Another Challenging Year For Coffee Production In 2014/15
BMI View: Venezuela's coffee production will decline in the coming years, as a lack of crop inputs and price regulations drag coffee yields and area under cultivation lower. As a result, Venezuela will fail to recover its status as a net exporter of high-quality coffee.
Venezuela is on track to record another lacklustre year for agricultural production, as output price restrictions and soaring input prices are keeping a lid on investment in crops and machinery. Coffee will be no exception to this trend, as we forecast production to decrease in 2013/14 and 2014/15 as elevated operating costs, lack of input supplies and price regulations significantly discourage farmers from grinding coffee of a higher quality. The outbreak of the coffee rust disease in Central and South America in 2013 is also still hurting Venezuela's coffee crop. The rust disease is unlikely to disappear in 2014/15, given the ongoing shortages of agrichemicals and other products to treat it. As a result, we see output coming in at 700,000 60kg bags in 2013/14 and 660,000 bags in 2014/15, down 4.1% and 4.7% year-on-year (y-o-y) respectively.
|Sector On The Decline|
|Venezuela - Coffee Production ('000 60kg bags) & Area Harvested ('000 ha)|
The outlook for coffee production in Venezuela remains dire, as hurdles to output expansion will remain in place over the coming years. We forecast coffee production to decline by 6.9% between 2012/13 and 2017/18, to 680,000 bags. Insufficient maintenance of coffee fields, due to the lack of funding and soaring prices of fertilisers, has led to stagnating yields. Venezuela's coffee production yields are now the lowest in South America, at 385kg/ha in 2012, according to the UN Food and Agriculture Organization (FAO), compared with 1,433kg/ha in Brazil and 597kg/ha in Colombia. The quality of beans is also decreasing, and Venezuela no longer produces type A or Lavado Fino coffee (finely washed), which greatly limits its competitiveness with other Latin American Arabica producers.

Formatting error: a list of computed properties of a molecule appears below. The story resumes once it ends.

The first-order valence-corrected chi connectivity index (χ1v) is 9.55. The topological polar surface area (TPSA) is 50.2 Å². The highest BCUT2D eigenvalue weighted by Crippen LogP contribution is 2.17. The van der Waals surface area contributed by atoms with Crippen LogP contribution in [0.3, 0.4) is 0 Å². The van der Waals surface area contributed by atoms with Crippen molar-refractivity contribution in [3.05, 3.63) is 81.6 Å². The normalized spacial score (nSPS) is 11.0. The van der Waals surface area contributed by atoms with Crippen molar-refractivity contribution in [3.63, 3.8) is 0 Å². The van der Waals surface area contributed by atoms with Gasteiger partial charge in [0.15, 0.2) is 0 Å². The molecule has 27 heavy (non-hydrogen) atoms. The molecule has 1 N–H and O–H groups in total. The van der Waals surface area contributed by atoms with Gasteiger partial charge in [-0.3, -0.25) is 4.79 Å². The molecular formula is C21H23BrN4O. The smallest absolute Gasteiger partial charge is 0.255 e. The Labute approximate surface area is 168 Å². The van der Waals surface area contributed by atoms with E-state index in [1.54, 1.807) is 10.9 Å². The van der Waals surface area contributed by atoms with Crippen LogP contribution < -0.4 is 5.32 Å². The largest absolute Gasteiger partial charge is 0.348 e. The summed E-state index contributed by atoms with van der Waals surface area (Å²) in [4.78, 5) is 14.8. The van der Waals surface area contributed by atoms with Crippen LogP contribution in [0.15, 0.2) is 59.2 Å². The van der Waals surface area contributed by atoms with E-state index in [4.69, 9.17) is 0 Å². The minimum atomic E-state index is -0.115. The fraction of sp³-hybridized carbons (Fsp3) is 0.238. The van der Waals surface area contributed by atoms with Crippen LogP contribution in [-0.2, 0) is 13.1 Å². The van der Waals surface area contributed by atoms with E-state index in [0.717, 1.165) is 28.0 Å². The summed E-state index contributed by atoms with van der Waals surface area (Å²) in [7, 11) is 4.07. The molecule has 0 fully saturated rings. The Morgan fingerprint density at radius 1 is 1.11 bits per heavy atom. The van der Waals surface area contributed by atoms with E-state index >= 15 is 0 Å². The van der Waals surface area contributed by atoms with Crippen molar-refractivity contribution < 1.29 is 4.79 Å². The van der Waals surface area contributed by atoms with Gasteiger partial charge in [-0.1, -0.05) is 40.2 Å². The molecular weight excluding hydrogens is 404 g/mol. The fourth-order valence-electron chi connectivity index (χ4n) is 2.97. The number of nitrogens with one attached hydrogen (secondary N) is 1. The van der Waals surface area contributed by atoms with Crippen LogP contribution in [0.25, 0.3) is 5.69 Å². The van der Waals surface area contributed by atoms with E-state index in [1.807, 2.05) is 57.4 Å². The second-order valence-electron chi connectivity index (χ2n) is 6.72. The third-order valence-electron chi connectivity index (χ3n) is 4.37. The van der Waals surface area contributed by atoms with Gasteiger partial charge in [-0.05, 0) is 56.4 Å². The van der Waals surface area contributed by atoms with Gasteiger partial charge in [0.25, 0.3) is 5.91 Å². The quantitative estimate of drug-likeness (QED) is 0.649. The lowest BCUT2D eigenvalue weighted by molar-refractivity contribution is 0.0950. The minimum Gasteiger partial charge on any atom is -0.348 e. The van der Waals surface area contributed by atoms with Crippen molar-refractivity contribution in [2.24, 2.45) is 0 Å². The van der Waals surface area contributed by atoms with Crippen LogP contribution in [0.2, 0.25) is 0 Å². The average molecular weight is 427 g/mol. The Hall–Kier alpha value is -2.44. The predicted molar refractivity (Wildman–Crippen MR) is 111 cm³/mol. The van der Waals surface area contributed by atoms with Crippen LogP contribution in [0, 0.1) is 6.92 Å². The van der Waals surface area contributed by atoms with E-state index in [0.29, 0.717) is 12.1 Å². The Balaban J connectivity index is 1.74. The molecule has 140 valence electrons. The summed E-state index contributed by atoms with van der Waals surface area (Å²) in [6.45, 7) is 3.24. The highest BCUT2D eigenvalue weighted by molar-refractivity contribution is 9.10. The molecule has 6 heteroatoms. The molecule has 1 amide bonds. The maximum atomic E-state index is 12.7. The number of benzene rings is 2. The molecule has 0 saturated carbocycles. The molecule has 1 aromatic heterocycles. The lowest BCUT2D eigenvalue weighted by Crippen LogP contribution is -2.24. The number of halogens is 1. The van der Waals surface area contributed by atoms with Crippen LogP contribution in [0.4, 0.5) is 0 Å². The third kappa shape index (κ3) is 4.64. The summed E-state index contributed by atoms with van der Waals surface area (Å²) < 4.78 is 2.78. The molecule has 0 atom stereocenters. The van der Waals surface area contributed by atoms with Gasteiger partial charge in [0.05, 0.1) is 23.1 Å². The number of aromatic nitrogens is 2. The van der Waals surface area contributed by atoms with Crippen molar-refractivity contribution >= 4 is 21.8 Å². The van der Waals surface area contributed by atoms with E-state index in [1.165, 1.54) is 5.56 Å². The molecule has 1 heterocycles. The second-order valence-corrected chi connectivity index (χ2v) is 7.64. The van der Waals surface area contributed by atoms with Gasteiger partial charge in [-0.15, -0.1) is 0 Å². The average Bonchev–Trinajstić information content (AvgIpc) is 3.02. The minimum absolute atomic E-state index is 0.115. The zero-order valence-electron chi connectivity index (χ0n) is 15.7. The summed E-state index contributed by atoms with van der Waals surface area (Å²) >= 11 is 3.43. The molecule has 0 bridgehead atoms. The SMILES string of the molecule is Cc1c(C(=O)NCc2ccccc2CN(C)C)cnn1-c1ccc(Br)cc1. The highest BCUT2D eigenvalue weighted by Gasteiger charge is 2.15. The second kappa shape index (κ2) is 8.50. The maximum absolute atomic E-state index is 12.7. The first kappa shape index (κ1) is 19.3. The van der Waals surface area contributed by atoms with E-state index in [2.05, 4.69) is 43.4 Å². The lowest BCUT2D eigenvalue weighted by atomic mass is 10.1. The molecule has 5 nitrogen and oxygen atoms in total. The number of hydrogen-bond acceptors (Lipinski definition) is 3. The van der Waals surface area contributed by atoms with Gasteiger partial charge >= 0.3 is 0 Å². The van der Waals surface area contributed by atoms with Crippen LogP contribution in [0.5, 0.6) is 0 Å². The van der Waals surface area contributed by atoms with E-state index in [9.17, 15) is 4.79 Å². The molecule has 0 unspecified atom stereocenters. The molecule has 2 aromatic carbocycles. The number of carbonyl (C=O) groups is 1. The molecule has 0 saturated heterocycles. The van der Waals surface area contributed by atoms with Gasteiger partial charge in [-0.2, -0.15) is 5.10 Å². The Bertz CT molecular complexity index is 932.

Venezuela is increasingly resorting to coffee bean imports in order to meet its dynamic domestic demand for coffee. In 2013/14, we forecast domestic production to cover about 53% of coffee consumption, while the country used to record hefty surpluses until 2009/10. Coffee imports are likely to reach a new record high in 2014/15, of about 680,000 bags, compared with 640,000 bags in 2013/14. Venezuela is now a net importer of coffee, which is in stark contrast with the first half of the 2000s, when the country was exporting over 150,000 bags annually to Europe and the US.
|Venezuela - Coffee Imports & Exports ('000 60kg bags)|
Heavy Price Regulations To Remain In Place
The performance of the coffee industry will remain ruled by price regulations, which are likely to stay in effect until 2018, affecting both coffee growers and processing companies. Coffee prices are controlled at both the farm gate and retail levels, as coffee is a basic food item and included in the government's basic food basket.
In 2013, the government approved a price increase for wholesale coffee, ranging between 37% and 66%, depending on the quality and grain classification. However, farmers argued that this increase was below production costs. This lack of profitability shut the doors of private bank loans, leaving growers and processors depending on public credit entities.
|Nicaragua's Share Growing|
|Venezuela - Coffee Imports By Origin, 2013 (% of imported volume)|
Meanwhile, coffee retail prices have been controlled since 2003 and have not been adjusted since November 2012. In 2014, the government refused once again to raise retail prices and restated in May that retail prices of coffee would remain at VEF46.6/kg, or USD7.4/kg, while retailers were hoping to be allowed to raise prices above the official controlled price (VEF106.2/kg) during the period February-May 2014. The nationalisation of the two main coffee-producing companies, Fama de América and Café Madrid, has enabled coffee processing to continue despite the lack of profitability in the sector.
|Coffee Production, '000 60kg bags 1||730.0||700.0||660.0||666.6||673.3||680.0|
|Coffee Consumption, '000 60kg bags 1||1,308.0||1,313.2||1,318.5||1,323.8||1,329.1||1,334.4|
|Notes: f BMI forecasts. Sources: 1 USDA.|